In August 2016, USCIS announced certain Deferred Action for Childhood Arrival (DACA) cases filed between February 14, 2016 and May 14, 2016 have been delayed due to technical issues. USCIS officials advised these cases were placed on temporary hold while the technical issues were resolved. Case processing has now been fully restored. However, CLINIC has received dozens of reports of cases impacted by the processing delays, many resulting in lapses of Deferred Action’s protection from deportation and work authorization. Further, CLINIC received reports from representatives about issues escalating cases through USCIS’ National Customer Service Center. We have escalated the reported cases and customer service issues with USCIS.
Last week, USCIS updated its DACA Renewals page with new language and instructions for DACA recipients to guide their inquiries to the Online form at the Customer Contact Center. The posting reads:
Sept. 12, 2016 Update: USCIS’ current goal is to process DACA renewal requests within 120 days. If your renewal request has been pending more than 105 days and you have not heard from us, please feel free to contact us. Please contact us through the USCIS Customer Contact Center or by sending a message from your USCIS online account inbox.
We outline the steps for case escalation, which can be used for any DACA case that has been pending for over 105 days, and offer tips below.
- Check the status of your client’s case (both the I-821D and I-765) via the online case status system: egov.uscis.gov/casestatus/landing.do.
- If the case has been pending for over 105 days, call the National Customer Service Center at 1-800-375-5283 using the prompts provided below:
- For pending DACA cases:
- Press 1 for English or 2 for Spanish;
- Then press 2 for latest information on pending case;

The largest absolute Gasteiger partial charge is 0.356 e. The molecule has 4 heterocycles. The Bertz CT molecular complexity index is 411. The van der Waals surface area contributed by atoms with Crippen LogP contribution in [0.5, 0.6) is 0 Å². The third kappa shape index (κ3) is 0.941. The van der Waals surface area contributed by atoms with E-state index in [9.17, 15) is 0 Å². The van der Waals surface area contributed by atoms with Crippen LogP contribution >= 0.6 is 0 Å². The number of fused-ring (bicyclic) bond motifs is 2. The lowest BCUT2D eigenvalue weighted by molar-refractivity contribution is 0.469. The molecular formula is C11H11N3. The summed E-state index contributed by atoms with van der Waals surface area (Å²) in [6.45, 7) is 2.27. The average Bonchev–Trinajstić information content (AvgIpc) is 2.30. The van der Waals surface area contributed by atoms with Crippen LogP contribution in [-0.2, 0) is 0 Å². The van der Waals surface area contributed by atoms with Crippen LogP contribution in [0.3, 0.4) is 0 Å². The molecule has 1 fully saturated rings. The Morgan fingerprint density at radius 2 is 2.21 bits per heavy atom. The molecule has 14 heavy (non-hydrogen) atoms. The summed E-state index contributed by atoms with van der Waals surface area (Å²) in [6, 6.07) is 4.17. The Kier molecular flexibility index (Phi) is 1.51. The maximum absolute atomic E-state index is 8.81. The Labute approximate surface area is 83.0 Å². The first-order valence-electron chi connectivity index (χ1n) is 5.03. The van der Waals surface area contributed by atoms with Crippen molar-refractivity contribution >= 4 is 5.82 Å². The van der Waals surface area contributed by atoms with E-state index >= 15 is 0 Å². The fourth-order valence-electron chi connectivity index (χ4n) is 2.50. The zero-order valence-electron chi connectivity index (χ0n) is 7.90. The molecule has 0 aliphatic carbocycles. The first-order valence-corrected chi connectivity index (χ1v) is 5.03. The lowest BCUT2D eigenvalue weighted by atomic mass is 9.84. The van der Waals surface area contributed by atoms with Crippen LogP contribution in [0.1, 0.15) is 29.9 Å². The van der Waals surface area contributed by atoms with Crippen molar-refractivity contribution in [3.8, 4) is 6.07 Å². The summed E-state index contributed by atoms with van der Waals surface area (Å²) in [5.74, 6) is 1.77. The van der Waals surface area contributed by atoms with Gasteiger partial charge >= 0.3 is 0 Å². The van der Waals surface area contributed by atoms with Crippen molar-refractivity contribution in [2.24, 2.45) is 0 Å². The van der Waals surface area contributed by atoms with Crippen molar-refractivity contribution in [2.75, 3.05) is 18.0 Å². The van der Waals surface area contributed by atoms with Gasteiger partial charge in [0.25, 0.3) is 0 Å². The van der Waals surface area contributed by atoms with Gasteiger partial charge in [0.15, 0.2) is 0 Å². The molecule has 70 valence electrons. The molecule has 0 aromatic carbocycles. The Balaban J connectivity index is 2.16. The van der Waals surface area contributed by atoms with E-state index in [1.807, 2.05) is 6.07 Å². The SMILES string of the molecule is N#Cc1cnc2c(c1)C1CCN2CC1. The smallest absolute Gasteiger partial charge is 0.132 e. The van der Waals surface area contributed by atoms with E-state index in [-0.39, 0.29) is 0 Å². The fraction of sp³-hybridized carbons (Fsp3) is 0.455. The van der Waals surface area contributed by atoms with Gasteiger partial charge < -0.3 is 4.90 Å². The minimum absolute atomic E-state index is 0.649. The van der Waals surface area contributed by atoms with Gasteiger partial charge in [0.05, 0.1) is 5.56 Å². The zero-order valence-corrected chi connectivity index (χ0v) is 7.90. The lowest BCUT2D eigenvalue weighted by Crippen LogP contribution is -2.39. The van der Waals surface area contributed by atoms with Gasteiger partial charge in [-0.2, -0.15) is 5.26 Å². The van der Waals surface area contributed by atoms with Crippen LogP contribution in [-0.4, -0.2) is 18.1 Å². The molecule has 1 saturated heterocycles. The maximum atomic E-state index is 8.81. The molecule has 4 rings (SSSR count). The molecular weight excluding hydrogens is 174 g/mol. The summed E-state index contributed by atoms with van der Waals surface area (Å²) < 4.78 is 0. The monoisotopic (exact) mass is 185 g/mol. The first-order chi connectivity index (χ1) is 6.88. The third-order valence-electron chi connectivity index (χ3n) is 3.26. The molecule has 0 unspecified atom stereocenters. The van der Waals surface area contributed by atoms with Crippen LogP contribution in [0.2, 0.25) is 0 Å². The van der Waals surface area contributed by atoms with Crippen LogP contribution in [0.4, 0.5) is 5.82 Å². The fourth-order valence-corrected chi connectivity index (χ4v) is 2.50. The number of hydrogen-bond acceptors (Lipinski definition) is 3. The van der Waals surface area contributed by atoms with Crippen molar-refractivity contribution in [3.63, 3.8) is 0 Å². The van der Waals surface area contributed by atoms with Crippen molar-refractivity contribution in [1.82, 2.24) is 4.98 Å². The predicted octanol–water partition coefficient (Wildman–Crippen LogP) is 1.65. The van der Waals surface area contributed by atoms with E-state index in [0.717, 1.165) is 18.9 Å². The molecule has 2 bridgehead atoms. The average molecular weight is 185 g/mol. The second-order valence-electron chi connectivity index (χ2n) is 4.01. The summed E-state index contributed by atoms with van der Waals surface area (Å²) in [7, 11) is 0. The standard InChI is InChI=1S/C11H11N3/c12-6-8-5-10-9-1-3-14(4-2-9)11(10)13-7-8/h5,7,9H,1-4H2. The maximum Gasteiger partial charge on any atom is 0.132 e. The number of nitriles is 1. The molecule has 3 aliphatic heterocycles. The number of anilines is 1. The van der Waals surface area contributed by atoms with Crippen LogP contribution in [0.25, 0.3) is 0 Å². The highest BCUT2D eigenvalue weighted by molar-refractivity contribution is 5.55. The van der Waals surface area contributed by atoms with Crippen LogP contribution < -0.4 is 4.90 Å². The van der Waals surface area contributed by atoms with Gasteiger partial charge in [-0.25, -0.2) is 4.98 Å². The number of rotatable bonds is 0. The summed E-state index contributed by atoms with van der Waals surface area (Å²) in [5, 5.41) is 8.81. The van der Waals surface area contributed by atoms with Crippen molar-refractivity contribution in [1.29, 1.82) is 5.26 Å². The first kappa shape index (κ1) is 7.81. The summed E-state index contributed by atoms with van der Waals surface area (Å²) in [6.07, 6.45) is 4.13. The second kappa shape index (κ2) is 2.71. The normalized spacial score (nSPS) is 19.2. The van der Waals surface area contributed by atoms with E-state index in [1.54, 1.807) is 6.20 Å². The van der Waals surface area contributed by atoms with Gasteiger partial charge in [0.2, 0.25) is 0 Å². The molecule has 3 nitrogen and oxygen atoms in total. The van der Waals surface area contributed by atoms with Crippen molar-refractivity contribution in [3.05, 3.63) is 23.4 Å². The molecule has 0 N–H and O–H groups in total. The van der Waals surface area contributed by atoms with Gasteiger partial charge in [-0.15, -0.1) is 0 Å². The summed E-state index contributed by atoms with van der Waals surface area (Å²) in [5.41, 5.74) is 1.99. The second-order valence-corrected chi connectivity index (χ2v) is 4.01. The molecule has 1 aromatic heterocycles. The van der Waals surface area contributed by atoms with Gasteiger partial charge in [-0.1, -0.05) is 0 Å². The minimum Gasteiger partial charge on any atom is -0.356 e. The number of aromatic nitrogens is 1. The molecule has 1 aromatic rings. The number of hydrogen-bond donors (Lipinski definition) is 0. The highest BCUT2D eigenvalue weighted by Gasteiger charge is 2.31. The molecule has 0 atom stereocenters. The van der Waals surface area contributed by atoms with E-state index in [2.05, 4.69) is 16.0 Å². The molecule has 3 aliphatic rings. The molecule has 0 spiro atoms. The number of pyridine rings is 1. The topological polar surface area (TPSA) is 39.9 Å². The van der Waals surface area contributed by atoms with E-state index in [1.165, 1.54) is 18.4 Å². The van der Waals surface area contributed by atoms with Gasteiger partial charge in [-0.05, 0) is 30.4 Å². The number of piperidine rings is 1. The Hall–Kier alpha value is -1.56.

- Then press 1 to enter your receipt number;
- Then after getting the status of your case you can choose 3 to talk to a Customer Service Representative.
- For online queries, submit to the Customer Contact Center at: my.uscis.gov/account/needhelp.
- CLINIC’s Tips on contacting the NCSC can be found at: cliniclegal.org/resources/articles-clinic/advocates-corner-tips-contacting-uscis. Please be certain to prepare before your call by having all the case details on hand and take notes during the call. Important items to note are call date and time, name or ID number for the USCIS Information Officer, and the service request number (SRMT).
- For pending DACA cases:
- Let CLINIC know about your delay. The more information we have, the stronger a case we can make with USCIS.
CLINIC Affiliates: We can help!
If you are a CLINIC affiliate, use our webform to submit your problem to our advocacy department. We may be able to assist you individually. If your client is in danger of losing their job due to a processing delay, please contact CLINIC’s advocacy department at Advocacy@cliniclegal.org.
Other tips on processing delays and escalating cases
File early! USCIS currently allows applicants for renewal to file within 150 -120 days of their DACA expiration date. CLINIC strongly recommends filing the renewal application as soon as possible within this timeframe.
Know before you file. Consult with your client before filing the renewal application to identify factors that may lead to delays in processing. Such factors include new criminal background issues such as an arrest or conviction that occurred after the initial DACA was approved and travel abroad on Advance Parole. If your client meets one of these factors, it will be important to file as early as possible (150 days before expiration) and inform your client that their case may be delayed.
Report Your Case Issues and Seek Assistance. If you have tried to escalate your case with USCIS, but have not seen progress, you may contact the CIS Ombudsman’s office to request assistance.
- Review Pre-submission Checklist
- Submit an electronic Form DHS-7001 through Ombudsman Case Assistance Online. When you submit your case assistance request, you should include as much detail as possible about your efforts to resolve the case with USCIS.
- The Ombudsman’s office automatically assigns a case number once submission has been completed with an acknowledgement email sent to the e-mail address provided on the form.
Don’t wait to escalate. Use your case management system or the USCIS case system to track cases and monitor the status of your clients’ pending cases. If the case is pending for 105 days, we recommend that you contact USCIS right away. Don’t wait to inquire on the day before your client’s EAD is about to expire.